17     qui va assurer que le système va rester cohérent?
18  7666                 M. LAMARRE:  Mais nous sommes
19     d'accord avec ça.  On ne vous demande pas de
20     libéraliser à outrance le système.
21  7667                 Vous parlez à quelqu'un qui a une
22     belle feuille de route avec le CRTC.  Vous parlez à
23     quelqu'un qui a non seulement respecté des engagements
24     mais qui les a dépassés, qui est un modèle pour le
25     système de la radiodiffusion au Canada.  Ce même


 1     citoyen-là...
 2  7668                 LA PRÉSIDENTE:  Le système est pour
 3     tout le monde.
 4  7669                 M. LAMARRE:  Mais, Madame Wylie,
 5     c'est là où on a un irritant majeur, et permettez-moi
 6     de l'exprimer.
 7  7670                 On ne peut pas en même temps
 8     applaudir la belle feuille de route du marché
 9     francophone et ne pas accepter la spécificité du marché
10     francophone.  Tout ce qu'on vous dit -- et c'est notre
11     argumentaire de base -- c'est:  Acceptez que le marché
12     francophone est un marché distinct; acceptez qu'on
13     oeuvre dans un bassin qui est beaucoup moins important,
14     et nous vivons, et nous sommes prêts à vivre, avec des
15     engagements sociaux importants avec le CRTC.  On n'a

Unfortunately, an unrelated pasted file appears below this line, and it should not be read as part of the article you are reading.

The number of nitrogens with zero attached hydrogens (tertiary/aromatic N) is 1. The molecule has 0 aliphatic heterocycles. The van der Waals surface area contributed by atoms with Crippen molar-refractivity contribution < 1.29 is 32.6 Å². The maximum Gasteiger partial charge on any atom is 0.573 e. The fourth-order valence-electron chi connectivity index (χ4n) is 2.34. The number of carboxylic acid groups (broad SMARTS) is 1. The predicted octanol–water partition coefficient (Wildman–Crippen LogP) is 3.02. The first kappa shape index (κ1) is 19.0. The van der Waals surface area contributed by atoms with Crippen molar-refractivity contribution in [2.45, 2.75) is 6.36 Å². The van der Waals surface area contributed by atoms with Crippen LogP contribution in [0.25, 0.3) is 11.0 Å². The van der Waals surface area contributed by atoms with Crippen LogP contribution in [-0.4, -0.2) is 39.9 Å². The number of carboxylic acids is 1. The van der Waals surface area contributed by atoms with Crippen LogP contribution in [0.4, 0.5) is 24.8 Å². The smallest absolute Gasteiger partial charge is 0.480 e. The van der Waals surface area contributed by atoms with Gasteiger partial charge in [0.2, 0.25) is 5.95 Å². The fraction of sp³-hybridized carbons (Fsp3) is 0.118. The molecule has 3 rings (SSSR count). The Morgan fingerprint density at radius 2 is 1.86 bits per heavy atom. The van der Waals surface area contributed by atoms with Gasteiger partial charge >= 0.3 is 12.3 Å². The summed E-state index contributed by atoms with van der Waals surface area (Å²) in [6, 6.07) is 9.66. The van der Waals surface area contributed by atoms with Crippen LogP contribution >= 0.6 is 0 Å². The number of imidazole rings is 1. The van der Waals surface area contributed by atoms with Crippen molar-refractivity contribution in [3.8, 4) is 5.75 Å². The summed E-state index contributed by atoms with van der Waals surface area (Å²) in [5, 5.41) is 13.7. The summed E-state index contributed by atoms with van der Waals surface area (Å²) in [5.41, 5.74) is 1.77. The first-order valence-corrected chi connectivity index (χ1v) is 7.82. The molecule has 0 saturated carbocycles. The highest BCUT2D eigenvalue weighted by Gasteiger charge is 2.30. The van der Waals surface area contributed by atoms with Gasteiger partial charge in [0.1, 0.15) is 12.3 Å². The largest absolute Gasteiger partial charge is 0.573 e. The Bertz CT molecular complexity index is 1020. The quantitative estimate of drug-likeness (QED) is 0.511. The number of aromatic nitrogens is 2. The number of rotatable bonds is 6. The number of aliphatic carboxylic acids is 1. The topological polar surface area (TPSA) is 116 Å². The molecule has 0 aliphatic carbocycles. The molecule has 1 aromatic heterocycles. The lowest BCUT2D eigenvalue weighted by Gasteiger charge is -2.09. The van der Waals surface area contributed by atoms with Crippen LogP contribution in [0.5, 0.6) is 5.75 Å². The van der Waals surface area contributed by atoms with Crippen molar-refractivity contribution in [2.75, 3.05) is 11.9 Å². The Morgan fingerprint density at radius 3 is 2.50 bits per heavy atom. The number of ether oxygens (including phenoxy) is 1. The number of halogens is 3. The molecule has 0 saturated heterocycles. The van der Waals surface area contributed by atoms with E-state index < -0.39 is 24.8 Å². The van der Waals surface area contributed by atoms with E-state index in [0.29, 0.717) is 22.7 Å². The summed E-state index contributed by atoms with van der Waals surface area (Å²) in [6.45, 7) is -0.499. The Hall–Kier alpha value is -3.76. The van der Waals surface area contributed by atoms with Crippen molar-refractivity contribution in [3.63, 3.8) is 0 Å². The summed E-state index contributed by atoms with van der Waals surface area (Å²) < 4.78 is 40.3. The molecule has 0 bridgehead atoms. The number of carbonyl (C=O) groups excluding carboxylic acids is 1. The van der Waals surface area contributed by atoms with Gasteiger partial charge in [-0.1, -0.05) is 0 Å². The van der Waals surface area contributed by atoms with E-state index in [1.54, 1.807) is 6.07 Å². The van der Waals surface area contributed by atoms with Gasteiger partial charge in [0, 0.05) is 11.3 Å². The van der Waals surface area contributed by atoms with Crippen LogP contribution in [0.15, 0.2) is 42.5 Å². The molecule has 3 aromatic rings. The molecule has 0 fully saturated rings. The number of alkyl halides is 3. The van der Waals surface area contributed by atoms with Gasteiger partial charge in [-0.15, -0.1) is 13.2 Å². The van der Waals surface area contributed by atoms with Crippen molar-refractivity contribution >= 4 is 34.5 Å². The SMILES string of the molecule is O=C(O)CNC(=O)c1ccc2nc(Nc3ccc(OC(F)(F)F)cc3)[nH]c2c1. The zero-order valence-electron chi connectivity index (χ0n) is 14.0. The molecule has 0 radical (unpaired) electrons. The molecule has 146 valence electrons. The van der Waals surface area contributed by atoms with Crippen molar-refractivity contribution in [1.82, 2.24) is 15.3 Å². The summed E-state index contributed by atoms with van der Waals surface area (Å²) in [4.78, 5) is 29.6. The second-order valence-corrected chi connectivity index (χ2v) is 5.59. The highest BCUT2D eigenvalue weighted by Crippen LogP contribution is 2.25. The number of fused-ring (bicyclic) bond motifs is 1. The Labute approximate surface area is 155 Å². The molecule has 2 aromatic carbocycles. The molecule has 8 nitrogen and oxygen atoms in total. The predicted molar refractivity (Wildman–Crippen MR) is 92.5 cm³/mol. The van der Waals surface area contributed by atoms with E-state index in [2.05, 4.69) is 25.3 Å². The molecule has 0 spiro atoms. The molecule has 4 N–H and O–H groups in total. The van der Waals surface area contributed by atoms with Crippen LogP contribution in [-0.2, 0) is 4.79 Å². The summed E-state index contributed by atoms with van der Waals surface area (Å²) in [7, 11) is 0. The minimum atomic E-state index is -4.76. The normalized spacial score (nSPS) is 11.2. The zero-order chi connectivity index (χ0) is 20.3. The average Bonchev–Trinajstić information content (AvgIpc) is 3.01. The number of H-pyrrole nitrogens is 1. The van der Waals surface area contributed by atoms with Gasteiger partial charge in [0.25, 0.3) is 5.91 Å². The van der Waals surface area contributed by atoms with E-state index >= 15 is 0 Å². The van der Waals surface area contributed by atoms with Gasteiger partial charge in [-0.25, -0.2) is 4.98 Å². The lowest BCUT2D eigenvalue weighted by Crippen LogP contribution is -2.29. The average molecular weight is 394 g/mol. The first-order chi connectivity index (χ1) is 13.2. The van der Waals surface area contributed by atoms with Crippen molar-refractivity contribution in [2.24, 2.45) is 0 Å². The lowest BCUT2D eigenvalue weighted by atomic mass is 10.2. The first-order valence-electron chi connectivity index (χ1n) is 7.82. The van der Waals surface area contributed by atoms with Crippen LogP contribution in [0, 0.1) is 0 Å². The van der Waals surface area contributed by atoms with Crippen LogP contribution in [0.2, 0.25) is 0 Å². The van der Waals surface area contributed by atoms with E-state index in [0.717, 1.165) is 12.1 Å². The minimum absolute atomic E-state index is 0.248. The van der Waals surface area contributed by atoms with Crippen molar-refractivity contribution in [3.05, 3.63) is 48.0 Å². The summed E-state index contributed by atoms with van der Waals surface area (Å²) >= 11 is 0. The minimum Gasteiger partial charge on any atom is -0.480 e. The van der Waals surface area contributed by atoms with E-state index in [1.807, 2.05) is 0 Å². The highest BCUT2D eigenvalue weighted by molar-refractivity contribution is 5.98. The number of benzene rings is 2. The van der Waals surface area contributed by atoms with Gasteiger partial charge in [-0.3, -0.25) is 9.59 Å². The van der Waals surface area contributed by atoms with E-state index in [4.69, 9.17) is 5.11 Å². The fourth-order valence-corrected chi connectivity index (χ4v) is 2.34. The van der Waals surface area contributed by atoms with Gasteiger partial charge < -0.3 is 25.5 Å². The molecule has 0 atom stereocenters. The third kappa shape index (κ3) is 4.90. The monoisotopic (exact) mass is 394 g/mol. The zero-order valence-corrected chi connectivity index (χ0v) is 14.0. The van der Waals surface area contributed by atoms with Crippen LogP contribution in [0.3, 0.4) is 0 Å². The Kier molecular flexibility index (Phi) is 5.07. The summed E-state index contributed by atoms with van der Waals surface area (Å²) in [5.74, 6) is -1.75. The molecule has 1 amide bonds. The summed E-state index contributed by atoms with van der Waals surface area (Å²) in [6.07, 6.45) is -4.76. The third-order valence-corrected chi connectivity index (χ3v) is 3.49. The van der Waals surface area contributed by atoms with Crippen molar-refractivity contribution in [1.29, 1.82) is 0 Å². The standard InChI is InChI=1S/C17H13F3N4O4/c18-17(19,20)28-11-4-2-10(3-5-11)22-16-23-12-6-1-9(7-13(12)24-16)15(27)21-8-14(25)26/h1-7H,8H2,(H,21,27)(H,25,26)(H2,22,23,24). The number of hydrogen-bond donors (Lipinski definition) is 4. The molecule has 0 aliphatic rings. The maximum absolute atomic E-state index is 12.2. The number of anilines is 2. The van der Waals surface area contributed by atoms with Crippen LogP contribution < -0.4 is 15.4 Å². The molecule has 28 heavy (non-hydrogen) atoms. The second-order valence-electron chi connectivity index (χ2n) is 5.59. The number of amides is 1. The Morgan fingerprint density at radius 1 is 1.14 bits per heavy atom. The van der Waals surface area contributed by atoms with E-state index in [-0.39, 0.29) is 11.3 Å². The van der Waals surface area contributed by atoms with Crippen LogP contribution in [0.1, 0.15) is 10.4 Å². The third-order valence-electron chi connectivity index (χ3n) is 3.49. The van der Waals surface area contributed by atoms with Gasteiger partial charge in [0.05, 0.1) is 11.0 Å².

16     aucun problème avec ça, au contraire, on le favorise.
17  7671                 Tout ce qu'on vous dit, c'est: 
18     Faisons-le dans un cadre qui respecte notre spécificité
19     et qui nous donne une certaine souplesse, une certaine
20     marge de manoeuvre.
21  7672                 LA PRÉSIDENTE:  Maintenant, on parle
22     souvent, et dans votre soumission et dans le mémoire de
23     M. Khoury, d'un manque d'équité en ce qui concerne le
24     secteur privé, d'un manque d'équité dans le système de
25     télédiffusion.  Est-ce que vous pouvez m'indiquer, par


 1     exemple -- Radio-Canada à part -- quels sont les
 2     problèmes?  Est-ce que c'est la complémentarité dont
 3     vous parlez entre les stations conventionnelles et les
 4     services spécialisés?  Où y a-t-il un manque d'équité
 5     qui doit être corrigé?
 6  7673                 M. LAMARRE:  Je pense que, pour nous,
 7     nous sommes dans un système où la pression est
 8     continuellement sur le même joueur, c'est-à-dire le
 9     diffuseur.  On se plaît, dans des discours, à épiloguer
10     un peu partout dans le milieu industriel et dans les